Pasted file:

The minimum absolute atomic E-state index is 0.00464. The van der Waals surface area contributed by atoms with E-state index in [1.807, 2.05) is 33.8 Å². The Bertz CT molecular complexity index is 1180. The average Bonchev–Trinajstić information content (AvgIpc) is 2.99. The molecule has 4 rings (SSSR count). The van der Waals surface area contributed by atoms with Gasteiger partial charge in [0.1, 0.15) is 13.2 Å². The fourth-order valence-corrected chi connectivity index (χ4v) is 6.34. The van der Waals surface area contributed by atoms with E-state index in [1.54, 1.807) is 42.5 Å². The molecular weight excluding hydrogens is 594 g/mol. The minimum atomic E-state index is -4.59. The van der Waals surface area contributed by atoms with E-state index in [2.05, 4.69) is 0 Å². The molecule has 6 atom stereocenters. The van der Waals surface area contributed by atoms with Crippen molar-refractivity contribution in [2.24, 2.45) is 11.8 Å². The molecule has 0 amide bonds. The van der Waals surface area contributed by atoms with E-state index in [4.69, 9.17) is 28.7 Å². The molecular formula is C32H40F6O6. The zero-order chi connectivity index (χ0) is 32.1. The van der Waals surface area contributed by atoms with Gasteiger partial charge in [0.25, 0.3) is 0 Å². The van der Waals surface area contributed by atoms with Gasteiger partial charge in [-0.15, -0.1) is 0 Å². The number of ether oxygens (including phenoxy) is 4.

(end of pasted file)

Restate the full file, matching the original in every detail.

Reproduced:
The minimum absolute atomic E-state index is 0.00464. The van der Waals surface area contributed by atoms with E-state index in [1.807, 2.05) is 33.8 Å². The Bertz CT molecular complexity index is 1180. The average Bonchev–Trinajstić information content (AvgIpc) is 2.99. The molecule has 4 rings (SSSR count). The van der Waals surface area contributed by atoms with Gasteiger partial charge in [0.1, 0.15) is 13.2 Å². The fourth-order valence-corrected chi connectivity index (χ4v) is 6.34. The van der Waals surface area contributed by atoms with E-state index in [1.54, 1.807) is 42.5 Å². The molecular weight excluding hydrogens is 594 g/mol. The minimum atomic E-state index is -4.59. The van der Waals surface area contributed by atoms with E-state index in [2.05, 4.69) is 0 Å². The molecule has 6 atom stereocenters. The van der Waals surface area contributed by atoms with Crippen molar-refractivity contribution in [2.24, 2.45) is 11.8 Å². The molecule has 0 amide bonds. The van der Waals surface area contributed by atoms with E-state index in [4.69, 9.17) is 28.7 Å². The molecular formula is C32H40F6O6. The zero-order chi connectivity index (χ0) is 32.1. The van der Waals surface area contributed by atoms with Gasteiger partial charge in [0.25, 0.3) is 0 Å². The van der Waals surface area contributed by atoms with Gasteiger partial charge in [-0.15, -0.1) is 0 Å². The number of ether oxygens (including phenoxy) is 4.